NEW EVIDENCE: Hsieh Chih-hung last year presented a three-page document listing his whereabouts on the day of the murders and a report refuting an expert
By Wang Chieh and Sherry Hsiao / Staff reporter, with staff writer
The Tainan branch of the Taiwan High Court yesterday granted a retrial to Hsieh Chih-hung （謝志宏）, who has been on death row for a double homicide in Tainan’s Gueiren District （歸仁） in 2000.
The court also ruled that the death sentence would be suspended.
Hsieh, who was released yesterday, had been charged as an accomplice in the stabbings of a woman — who his friend, surnamed Kuo （郭）, had sexually assaulted — and a witness using a butterfly knife.
However, the police reportedly did not record Hsieh’s statement or take fingerprints from the alleged murder weapon.
Based on the 48 stab wounds on the woman’s body and the lack of a fuller — a groove to make a blade lighter — on the alleged weapon, a forensic expert determined that there was more than one suspect.
The case went through seven retrials between 2001 and 2010 before the Supreme Court rejected a death penalty appeal in 2011.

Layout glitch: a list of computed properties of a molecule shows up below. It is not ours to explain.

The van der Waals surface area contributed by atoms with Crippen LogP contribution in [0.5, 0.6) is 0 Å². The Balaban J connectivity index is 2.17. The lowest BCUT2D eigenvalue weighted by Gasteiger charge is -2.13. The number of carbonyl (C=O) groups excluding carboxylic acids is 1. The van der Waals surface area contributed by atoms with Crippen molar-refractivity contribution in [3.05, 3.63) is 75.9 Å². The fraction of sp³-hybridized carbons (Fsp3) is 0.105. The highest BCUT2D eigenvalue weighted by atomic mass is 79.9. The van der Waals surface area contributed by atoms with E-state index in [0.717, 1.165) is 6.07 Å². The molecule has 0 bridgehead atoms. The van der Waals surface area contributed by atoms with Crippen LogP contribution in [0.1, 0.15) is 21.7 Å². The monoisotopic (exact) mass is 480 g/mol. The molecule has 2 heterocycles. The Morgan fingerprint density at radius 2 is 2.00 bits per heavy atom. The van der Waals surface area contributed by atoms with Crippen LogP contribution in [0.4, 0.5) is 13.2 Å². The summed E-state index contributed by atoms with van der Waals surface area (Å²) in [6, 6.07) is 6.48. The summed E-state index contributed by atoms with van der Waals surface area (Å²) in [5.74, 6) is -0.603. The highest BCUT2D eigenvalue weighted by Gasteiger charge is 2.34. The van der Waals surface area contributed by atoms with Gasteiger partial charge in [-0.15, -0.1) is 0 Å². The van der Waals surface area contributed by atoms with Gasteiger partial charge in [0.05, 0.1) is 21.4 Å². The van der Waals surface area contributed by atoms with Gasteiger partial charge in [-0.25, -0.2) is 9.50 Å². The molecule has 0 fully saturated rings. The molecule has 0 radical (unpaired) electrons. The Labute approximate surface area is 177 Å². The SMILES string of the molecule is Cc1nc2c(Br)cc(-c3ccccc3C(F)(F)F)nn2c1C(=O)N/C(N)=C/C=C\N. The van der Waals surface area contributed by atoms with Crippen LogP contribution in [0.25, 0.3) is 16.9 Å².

Hsieh last year presented two new pieces of evidence.
The first was a three-page document in which Hsieh listed where he had been on the day of the murders.
Hsieh said that the document, which he claimed was not forwarded to prosecutors by the Gueiren Police Precinct, was created three to four hours before he confessed to a role in the murders during police questioning.
The second was a report on the effect of fullers on the amount of strength needed to pull a knife out of a human body.
The report purportedly refutes the forensic expert’s claim that it takes more strength to pull out a knife without a fuller, Hsieh said.
The new evidence was enough to change the previous ruling, prosecutors said.
If no interlocutory appeal is filed within five days, the retrial process would begin.
Hsieh could be paid about NT$7 million （US$226,530） in compensation if he is found innocent, according to the Compensation for Wrongful Detentions and Executions Act （刑事補償法）.
Hsieh’s brother yesterday said that there were parts of the case that were obviously suspicious, adding that he hoped the judges would consider the case thoroughly.
Additional reporting by CNA
Hsieh Chih-hung, center, who spent 19 years on death row for double homicide, holds his mother’s hand as he departs the Tainan branch of the Taiwan High Court yesterday. Photo: CNA